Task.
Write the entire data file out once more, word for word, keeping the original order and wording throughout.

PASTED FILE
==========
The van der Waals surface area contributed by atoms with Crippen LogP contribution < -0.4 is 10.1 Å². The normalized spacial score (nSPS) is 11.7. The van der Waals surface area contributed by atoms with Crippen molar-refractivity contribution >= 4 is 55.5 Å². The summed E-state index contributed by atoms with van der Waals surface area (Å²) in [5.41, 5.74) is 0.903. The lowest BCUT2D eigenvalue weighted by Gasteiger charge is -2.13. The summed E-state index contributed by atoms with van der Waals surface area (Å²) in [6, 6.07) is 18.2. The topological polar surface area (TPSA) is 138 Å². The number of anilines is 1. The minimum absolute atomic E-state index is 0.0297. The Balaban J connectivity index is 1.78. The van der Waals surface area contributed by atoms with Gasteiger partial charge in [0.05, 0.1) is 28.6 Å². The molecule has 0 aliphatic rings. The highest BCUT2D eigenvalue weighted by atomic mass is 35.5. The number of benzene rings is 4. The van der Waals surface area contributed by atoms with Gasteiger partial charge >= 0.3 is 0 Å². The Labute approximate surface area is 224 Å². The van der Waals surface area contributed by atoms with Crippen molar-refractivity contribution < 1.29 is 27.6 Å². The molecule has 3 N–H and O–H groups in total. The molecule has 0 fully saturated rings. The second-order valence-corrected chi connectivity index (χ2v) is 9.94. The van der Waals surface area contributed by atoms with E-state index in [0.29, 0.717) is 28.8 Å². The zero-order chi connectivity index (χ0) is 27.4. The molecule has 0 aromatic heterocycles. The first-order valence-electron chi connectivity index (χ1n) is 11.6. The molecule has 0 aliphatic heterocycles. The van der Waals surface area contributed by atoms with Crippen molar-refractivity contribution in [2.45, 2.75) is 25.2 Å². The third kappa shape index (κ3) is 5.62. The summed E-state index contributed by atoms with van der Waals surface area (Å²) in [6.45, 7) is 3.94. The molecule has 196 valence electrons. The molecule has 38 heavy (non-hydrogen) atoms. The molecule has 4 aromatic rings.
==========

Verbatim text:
The van der Waals surface area contributed by atoms with Crippen LogP contribution < -0.4 is 10.1 Å². The normalized spacial score (nSPS) is 11.7. The van der Waals surface area contributed by atoms with Crippen molar-refractivity contribution >= 4 is 55.5 Å². The summed E-state index contributed by atoms with van der Waals surface area (Å²) in [5.41, 5.74) is 0.903. The lowest BCUT2D eigenvalue weighted by Gasteiger charge is -2.13. The summed E-state index contributed by atoms with van der Waals surface area (Å²) in [6, 6.07) is 18.2. The topological polar surface area (TPSA) is 138 Å². The number of anilines is 1. The minimum absolute atomic E-state index is 0.0297. The Balaban J connectivity index is 1.78. The van der Waals surface area contributed by atoms with Gasteiger partial charge in [0.05, 0.1) is 28.6 Å². The molecule has 0 aliphatic rings. The highest BCUT2D eigenvalue weighted by atomic mass is 35.5. The number of benzene rings is 4. The van der Waals surface area contributed by atoms with Gasteiger partial charge >= 0.3 is 0 Å². The Labute approximate surface area is 224 Å². The van der Waals surface area contributed by atoms with Crippen molar-refractivity contribution < 1.29 is 27.6 Å². The molecule has 3 N–H and O–H groups in total. The molecule has 0 fully saturated rings. The second-order valence-corrected chi connectivity index (χ2v) is 9.94. The van der Waals surface area contributed by atoms with E-state index in [0.29, 0.717) is 28.8 Å². The zero-order chi connectivity index (χ0) is 27.4. The molecule has 0 aromatic heterocycles. The first-order valence-electron chi connectivity index (χ1n) is 11.6. The molecule has 0 aliphatic heterocycles. The van der Waals surface area contributed by atoms with Crippen molar-refractivity contribution in [2.45, 2.75) is 25.2 Å². The third kappa shape index (κ3) is 5.62. The summed E-state index contributed by atoms with van der Waals surface area (Å²) in [6.45, 7) is 3.94. The molecule has 196 valence electrons. The molecule has 38 heavy (non-hydrogen) atoms. The molecule has 4 aromatic rings.